A network interface is the interface to a network node or a certain Network Interface Card (NIC) perhaps an ethernet card. An interface can be virtual or physical. To see all network interfaces on a system use the ifconfig command.
$ ifconfig -a lo0: flags=8049<UP,LOOPBACK,RUNNING,MULTICAST> mtu 33192 groups: lo inet 127.0.0.1 netmask 0xff000000 inet6 ::1 prefixlen 128 inet6 fe80::1%lo0 prefixlen 64 scopeid 0x9 wi0: flags=8843<UP,BROADCAST,RUNNING,SIMPLEX,MULTICAST> mtu 1500 lladdr 00:02:2d:09:4b:44 media: IEEE802.11 autoselect (DS2) status: active ieee80211: nwid ATLAS -12dBm (auto) inet 10.0.0.2 netmask 0xff000000 broadcast 10.255.255.255 inet6 fe80::202:2dff:fe09:4b44%wi0 prefixlen 64 scopeid 0x1 xl0: flags=8843<UP,BROADCAST,RUNNING,SIMPLEX,MULTICAST> mtu 1500 lladdr 00:60:08:5a:86:82 media: Ethernet 100baseTX full-duplex status: no carrier inet 172.16.2.2 netmask 0xfffffe00 broadcast 172.16.3.255 inet6 fe80::260:8ff:fe5a:8682%xl0 prefixlen 64 scopeid 0x2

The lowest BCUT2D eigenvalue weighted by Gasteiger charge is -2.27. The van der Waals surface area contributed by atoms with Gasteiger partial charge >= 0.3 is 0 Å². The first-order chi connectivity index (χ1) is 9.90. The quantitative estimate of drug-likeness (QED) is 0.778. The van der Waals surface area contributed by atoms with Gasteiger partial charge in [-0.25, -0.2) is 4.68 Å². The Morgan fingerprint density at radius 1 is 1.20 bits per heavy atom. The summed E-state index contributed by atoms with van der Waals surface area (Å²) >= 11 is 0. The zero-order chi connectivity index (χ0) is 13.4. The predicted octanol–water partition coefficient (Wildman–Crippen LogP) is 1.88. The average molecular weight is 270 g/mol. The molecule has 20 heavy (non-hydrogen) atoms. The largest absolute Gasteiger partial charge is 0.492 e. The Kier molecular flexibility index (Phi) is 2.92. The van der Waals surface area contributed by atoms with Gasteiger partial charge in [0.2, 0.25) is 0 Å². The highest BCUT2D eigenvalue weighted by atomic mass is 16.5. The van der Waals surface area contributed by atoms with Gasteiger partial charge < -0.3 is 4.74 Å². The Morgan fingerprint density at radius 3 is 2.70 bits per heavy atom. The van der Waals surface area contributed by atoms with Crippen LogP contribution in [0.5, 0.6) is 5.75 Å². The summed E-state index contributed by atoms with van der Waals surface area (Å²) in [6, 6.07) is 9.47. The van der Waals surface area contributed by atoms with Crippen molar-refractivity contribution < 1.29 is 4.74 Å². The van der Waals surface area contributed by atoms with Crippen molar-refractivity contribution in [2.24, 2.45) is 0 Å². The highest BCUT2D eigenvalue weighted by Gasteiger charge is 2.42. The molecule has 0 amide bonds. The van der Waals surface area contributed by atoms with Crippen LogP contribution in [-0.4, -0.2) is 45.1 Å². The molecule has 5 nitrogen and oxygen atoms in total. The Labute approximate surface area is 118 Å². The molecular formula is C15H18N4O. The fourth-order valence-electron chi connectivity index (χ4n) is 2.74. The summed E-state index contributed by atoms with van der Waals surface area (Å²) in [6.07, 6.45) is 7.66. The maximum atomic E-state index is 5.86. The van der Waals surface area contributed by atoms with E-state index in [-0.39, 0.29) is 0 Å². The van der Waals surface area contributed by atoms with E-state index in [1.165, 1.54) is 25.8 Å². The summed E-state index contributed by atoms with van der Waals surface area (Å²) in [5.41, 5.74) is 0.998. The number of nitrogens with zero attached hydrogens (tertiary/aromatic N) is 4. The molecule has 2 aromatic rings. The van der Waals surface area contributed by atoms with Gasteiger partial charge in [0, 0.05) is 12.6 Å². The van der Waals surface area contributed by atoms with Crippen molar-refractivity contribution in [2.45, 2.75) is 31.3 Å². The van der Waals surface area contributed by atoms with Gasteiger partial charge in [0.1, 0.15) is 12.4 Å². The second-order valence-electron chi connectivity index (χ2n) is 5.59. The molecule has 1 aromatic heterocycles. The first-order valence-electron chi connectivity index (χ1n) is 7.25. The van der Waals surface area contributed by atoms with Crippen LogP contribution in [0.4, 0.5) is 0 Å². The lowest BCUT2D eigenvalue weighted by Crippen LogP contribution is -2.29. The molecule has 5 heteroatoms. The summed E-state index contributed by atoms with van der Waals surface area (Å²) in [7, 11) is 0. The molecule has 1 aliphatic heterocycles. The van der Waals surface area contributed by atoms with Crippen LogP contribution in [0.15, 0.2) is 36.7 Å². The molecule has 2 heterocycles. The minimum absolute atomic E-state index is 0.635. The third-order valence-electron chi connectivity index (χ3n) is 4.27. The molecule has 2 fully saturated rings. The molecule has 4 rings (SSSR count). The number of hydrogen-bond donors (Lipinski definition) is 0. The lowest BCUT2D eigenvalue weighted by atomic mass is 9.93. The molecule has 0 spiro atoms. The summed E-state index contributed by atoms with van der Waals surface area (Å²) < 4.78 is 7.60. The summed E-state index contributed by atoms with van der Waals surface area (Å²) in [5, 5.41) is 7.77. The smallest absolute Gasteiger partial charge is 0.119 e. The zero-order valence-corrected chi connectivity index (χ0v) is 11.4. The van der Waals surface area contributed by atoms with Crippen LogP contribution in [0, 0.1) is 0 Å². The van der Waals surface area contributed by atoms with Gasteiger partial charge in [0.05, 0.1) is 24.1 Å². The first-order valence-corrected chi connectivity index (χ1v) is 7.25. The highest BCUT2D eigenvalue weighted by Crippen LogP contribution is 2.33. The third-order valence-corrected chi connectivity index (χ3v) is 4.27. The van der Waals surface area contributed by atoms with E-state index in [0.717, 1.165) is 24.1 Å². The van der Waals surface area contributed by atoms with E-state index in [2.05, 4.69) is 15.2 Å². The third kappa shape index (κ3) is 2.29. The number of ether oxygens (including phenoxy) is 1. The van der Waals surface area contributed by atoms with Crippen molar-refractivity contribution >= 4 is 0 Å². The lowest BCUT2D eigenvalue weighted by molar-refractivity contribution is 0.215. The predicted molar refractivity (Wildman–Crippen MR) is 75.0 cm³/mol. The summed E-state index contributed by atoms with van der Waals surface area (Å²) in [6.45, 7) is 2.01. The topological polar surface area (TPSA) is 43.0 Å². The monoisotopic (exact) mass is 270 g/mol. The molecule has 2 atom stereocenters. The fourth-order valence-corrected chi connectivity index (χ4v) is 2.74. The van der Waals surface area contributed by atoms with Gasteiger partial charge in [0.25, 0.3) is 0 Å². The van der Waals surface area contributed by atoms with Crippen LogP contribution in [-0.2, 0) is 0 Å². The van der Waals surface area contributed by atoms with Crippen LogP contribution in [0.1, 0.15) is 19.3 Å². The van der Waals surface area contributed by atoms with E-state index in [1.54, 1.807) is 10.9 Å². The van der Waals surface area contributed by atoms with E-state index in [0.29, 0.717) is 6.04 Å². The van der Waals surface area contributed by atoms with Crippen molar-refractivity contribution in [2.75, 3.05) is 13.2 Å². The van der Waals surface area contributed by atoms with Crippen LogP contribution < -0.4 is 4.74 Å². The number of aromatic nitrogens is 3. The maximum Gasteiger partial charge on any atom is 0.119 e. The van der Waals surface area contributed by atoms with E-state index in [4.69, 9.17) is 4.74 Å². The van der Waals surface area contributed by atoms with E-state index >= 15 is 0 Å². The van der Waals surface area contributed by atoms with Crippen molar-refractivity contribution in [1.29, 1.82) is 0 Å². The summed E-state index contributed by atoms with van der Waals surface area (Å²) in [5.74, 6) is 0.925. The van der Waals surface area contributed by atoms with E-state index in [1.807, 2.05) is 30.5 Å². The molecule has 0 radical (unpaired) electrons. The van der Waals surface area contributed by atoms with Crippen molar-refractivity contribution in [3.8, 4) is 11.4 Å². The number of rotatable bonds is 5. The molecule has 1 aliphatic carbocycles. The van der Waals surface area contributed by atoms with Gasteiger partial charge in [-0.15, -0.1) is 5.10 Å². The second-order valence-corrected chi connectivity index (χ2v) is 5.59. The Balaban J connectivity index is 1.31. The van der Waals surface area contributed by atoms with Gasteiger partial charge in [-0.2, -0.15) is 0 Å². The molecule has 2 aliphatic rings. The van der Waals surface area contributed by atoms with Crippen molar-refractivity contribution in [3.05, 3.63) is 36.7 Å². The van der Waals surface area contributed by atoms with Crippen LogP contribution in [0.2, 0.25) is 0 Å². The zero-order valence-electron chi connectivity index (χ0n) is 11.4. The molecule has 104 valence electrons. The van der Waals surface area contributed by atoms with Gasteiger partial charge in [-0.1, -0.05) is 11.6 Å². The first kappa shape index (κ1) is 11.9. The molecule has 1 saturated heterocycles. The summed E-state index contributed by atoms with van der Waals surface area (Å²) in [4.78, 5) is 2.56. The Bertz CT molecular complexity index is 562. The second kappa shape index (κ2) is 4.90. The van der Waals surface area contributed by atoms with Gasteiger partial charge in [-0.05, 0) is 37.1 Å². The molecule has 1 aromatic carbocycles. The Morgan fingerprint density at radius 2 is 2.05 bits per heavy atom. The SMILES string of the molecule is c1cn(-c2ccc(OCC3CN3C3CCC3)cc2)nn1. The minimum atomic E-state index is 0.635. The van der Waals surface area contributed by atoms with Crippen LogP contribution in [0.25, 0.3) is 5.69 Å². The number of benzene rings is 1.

When a computer has multiple network interfaces and passes IP traffic from one interface to another interface it is called a router. Similarely if a computer passes ethernet frames from one NIC to another it is called a bridge.
If you want to be sure that traffic is being routed or bridged you can attach a bpf program like tcpdump to a network interface and watch a packet entering interface a and exiting on interface b.
Network interfaces are distinguished by a type, ie. lo, xl, wi, pppoe, ppp, tun, and so on, and a network interface number in case there is more than one of it's type ie. lo0, lo1, lo2.
The length of an interface name in OpenBSD is limited by IFNAMSIZ (16) which is found in /usr/include/net/if.h.